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French resistance

Entrecote // 25 Bolshaya Morskaya Ulitsa, Tel: 314 6443 // Open daily from midday to midnight // Menu in Russian and English; credit cards accepted // Dinner for three without alcohol 2,600 rubles ($87)

Published: May 14, 2010 (Issue # 1573)


With a deft touch that will delight many of our British readers, this new restaurant from the people who brought us Ryba, Probka, the Mozzarella bars and Il Grappolo notes on its menu that it features non-French cuisine. Perhaps St. Petersburgs dining scene is waking up to the fact that the cuisine of our arch enemies is somewhat overrated, we thought. Perhaps the work of the worlds leading TV chefs, Jamie Oliver, Gordon Ramsay et al, has not been in vain?

In fact, Entrecote is not short on French dishes and, as our waitress very helpfully explained, the restaurant is only non-French in that it attempts to avoid some of the negative connotations that Gallic cooking has accrued the portions here are not miniscule slaps in the face to anyone with a decent appetite and theyre not extortionately priced. Thats the theory, at least.

The restaurant is located on the corner of Gorokhovaya Ulitsa and Bolshaya Morskaya in the former premises of the Orient restaurant, which was popular with foreign tourists, largely due to its location on the way to or back from the citys main attractions, and with people in desperate need of sustenance at 3 a.m. finding something to eat in the early hours in St. Petersburg is becoming increasingly difficult.

As usual, the Probka people have done a cracking job with the interior. Theyve maximized the natural lighting by opening up the apertures of the windows as far as possible this never fails in St. Petersburg, especially as it always provides excellent views, and you wonder why many other restaurants in the city miss this trick. The d?cor is stylishly minimalist, with some nice touches that prevented it ever getting monotonous a baby grand piano in the center of one room, a vast table where single diners will be able to eat without feeling that their table is an island in an ocean of solitude, and a wheel bolted to the ceiling with thick candles placed on top of it.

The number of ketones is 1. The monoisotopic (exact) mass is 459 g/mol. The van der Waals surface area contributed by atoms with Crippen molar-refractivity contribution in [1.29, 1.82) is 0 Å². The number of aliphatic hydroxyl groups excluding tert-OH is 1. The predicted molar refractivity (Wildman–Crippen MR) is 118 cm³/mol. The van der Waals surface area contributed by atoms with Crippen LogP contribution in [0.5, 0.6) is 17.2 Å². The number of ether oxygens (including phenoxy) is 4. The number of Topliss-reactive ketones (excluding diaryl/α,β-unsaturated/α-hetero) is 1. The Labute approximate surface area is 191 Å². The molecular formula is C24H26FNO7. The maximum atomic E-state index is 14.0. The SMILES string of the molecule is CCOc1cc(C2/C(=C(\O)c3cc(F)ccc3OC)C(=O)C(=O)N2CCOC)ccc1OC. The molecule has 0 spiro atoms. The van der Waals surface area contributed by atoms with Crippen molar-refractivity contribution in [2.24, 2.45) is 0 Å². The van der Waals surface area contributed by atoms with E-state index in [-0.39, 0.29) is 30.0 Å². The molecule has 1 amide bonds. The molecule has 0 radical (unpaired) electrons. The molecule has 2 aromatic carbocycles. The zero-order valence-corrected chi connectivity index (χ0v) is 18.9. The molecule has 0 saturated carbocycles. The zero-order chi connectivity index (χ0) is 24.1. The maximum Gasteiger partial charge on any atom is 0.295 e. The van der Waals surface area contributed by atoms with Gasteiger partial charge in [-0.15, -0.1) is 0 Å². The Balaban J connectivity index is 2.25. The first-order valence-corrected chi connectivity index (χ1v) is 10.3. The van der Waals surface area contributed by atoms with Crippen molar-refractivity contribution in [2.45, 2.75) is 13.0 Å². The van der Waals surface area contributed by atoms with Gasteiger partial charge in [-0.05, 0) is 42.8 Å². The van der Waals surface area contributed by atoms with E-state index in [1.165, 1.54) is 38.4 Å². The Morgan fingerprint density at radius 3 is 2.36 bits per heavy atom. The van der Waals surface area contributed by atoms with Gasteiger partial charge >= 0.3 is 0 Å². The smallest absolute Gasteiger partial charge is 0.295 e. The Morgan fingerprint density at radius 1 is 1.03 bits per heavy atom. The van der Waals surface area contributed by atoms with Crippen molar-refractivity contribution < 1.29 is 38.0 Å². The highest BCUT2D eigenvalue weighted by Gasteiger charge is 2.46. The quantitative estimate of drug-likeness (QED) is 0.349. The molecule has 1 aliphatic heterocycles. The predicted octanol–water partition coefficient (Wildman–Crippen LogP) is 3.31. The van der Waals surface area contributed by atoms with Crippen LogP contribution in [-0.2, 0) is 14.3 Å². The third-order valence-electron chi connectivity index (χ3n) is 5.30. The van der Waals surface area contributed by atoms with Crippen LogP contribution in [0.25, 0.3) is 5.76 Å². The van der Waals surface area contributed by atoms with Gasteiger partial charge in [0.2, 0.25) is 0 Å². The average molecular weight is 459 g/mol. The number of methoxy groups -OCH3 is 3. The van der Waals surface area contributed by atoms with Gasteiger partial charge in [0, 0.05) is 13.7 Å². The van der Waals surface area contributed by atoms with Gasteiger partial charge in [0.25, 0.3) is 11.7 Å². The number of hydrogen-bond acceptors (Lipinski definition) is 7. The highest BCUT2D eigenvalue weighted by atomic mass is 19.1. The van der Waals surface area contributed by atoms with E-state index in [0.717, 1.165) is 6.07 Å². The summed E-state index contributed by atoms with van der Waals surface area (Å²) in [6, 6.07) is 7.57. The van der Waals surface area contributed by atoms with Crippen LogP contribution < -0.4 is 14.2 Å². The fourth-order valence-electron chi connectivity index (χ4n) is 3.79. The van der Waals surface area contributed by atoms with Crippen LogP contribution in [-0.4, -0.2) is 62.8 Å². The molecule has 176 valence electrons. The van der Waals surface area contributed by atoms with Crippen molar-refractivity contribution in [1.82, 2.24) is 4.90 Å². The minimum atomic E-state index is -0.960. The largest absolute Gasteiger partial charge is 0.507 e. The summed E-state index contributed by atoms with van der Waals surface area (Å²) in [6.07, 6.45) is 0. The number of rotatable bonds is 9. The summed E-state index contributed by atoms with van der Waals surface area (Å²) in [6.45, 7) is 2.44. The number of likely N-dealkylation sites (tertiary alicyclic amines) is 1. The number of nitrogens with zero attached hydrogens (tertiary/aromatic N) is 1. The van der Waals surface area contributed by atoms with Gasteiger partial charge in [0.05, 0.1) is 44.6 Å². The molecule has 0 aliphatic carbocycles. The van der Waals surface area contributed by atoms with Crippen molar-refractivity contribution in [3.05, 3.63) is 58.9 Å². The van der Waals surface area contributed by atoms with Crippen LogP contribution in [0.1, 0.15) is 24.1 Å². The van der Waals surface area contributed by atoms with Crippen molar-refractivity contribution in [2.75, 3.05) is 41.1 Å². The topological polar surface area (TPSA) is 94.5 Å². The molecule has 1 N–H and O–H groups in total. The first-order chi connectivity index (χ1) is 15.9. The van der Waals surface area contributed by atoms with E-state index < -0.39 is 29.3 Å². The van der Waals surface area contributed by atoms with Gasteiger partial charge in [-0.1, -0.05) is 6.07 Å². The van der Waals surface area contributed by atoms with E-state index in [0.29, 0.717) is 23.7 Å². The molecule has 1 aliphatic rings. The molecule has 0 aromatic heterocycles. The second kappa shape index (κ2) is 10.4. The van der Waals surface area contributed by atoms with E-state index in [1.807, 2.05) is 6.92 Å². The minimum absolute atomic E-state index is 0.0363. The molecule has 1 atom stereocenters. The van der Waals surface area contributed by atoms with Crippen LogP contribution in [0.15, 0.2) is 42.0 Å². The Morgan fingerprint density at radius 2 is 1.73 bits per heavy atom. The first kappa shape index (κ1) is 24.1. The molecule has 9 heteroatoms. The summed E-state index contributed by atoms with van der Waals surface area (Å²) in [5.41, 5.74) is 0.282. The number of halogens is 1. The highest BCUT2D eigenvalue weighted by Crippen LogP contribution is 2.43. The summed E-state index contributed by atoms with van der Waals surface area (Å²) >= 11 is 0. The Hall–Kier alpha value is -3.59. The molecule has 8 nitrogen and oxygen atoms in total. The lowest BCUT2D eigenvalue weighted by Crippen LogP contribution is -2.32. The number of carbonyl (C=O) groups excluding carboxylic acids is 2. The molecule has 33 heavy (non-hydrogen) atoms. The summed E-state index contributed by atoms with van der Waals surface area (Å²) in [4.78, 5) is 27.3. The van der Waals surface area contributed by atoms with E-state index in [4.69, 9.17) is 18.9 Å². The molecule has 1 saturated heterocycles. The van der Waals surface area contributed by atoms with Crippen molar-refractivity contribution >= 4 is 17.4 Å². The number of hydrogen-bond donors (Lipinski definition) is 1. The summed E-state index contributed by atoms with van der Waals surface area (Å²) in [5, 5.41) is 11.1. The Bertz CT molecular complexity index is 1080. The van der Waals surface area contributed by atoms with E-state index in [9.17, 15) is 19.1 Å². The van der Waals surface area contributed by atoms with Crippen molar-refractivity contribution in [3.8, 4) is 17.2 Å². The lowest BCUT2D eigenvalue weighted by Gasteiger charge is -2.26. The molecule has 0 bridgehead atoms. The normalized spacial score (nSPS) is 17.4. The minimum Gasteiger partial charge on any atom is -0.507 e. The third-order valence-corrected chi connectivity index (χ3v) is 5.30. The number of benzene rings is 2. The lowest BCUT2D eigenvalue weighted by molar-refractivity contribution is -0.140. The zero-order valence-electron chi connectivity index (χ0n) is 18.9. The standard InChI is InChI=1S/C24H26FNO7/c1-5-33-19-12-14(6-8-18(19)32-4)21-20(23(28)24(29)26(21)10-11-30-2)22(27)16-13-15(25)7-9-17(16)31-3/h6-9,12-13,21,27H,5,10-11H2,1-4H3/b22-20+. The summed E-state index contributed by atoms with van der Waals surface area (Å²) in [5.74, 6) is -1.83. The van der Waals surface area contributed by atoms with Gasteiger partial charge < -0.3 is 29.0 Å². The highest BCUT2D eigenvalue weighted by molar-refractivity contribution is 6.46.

The menu is also fairly minimalist, fitting onto one piece of A3 paper. There are three pizzas, three pasta dishes, three fish dishes, a small selection of salads, some starters and, unsurprisingly, three entrecote cuts of meat to choose from: French, American and Wagyu. The prices arent astronomic, but then theyre not for the penny-pinching either, with the American steak costing 330 rubles ($11) per 100 grams and the slightly more exotic Japanese Wagyu costing 640 ($21). A pizza will set you back 360 rubles ($12), while the pasta dishes will cost you about 500 rubles ($16.50).

We started with a Nicoise salad, and were given the option of having it with tinned tuna (395 rubles, $13) or fresh tuna (450 rubles, $15). We took the latter, which came with chopped melon, a very fresh salad and a dressing that didnt overpower the succulent pieces of fish. Definitely a thumbs up. The feta salad (295 rubles, $9.8) also relied on the quality of the ingredients the very delicate, soft feta cheese was nothing like the blocks of rubbery dairy product that is sold under the same name in cartons in the citys supermarkets.